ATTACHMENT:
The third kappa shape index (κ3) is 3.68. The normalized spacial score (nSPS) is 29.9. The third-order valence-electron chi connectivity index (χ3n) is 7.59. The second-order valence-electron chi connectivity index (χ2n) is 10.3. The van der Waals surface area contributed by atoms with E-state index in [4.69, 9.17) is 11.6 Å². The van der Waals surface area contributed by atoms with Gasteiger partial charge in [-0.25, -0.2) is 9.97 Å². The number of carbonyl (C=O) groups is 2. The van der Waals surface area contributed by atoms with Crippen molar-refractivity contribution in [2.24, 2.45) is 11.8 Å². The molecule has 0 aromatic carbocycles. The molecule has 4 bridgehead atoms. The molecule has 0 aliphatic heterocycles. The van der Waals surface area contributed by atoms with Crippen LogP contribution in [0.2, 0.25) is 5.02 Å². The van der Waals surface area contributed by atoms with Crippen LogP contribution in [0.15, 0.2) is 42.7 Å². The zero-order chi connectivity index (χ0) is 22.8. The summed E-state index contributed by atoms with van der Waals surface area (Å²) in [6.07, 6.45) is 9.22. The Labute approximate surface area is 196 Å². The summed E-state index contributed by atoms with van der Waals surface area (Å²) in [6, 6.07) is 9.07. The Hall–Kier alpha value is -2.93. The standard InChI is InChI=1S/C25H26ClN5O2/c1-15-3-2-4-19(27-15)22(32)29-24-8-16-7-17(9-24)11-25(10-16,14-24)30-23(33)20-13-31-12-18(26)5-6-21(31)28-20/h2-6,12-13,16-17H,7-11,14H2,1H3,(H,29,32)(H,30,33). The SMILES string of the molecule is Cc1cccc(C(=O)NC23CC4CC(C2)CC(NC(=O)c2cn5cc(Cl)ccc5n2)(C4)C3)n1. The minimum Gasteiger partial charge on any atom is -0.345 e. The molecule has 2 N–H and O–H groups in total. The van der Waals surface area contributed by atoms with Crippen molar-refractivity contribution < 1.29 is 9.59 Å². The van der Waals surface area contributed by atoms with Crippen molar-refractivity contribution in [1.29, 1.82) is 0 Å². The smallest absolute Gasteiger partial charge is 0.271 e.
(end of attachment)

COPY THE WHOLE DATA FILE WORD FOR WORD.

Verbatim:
The third kappa shape index (κ3) is 3.68. The normalized spacial score (nSPS) is 29.9. The third-order valence-electron chi connectivity index (χ3n) is 7.59. The second-order valence-electron chi connectivity index (χ2n) is 10.3. The van der Waals surface area contributed by atoms with E-state index in [4.69, 9.17) is 11.6 Å². The van der Waals surface area contributed by atoms with Gasteiger partial charge in [-0.25, -0.2) is 9.97 Å². The number of carbonyl (C=O) groups is 2. The van der Waals surface area contributed by atoms with Crippen molar-refractivity contribution in [2.24, 2.45) is 11.8 Å². The molecule has 0 aromatic carbocycles. The molecule has 4 bridgehead atoms. The molecule has 0 aliphatic heterocycles. The van der Waals surface area contributed by atoms with Crippen LogP contribution in [0.2, 0.25) is 5.02 Å². The van der Waals surface area contributed by atoms with Crippen LogP contribution in [0.15, 0.2) is 42.7 Å². The zero-order chi connectivity index (χ0) is 22.8. The summed E-state index contributed by atoms with van der Waals surface area (Å²) in [6.07, 6.45) is 9.22. The Labute approximate surface area is 196 Å². The summed E-state index contributed by atoms with van der Waals surface area (Å²) in [6, 6.07) is 9.07. The Hall–Kier alpha value is -2.93. The standard InChI is InChI=1S/C25H26ClN5O2/c1-15-3-2-4-19(27-15)22(32)29-24-8-16-7-17(9-24)11-25(10-16,14-24)30-23(33)20-13-31-12-18(26)5-6-21(31)28-20/h2-6,12-13,16-17H,7-11,14H2,1H3,(H,29,32)(H,30,33). The SMILES string of the molecule is Cc1cccc(C(=O)NC23CC4CC(C2)CC(NC(=O)c2cn5cc(Cl)ccc5n2)(C4)C3)n1. The minimum Gasteiger partial charge on any atom is -0.345 e. The molecule has 2 N–H and O–H groups in total. The van der Waals surface area contributed by atoms with Crippen molar-refractivity contribution < 1.29 is 9.59 Å². The van der Waals surface area contributed by atoms with Crippen molar-refractivity contribution in [1.29, 1.82) is 0 Å². The smallest absolute Gasteiger partial charge is 0.271 e.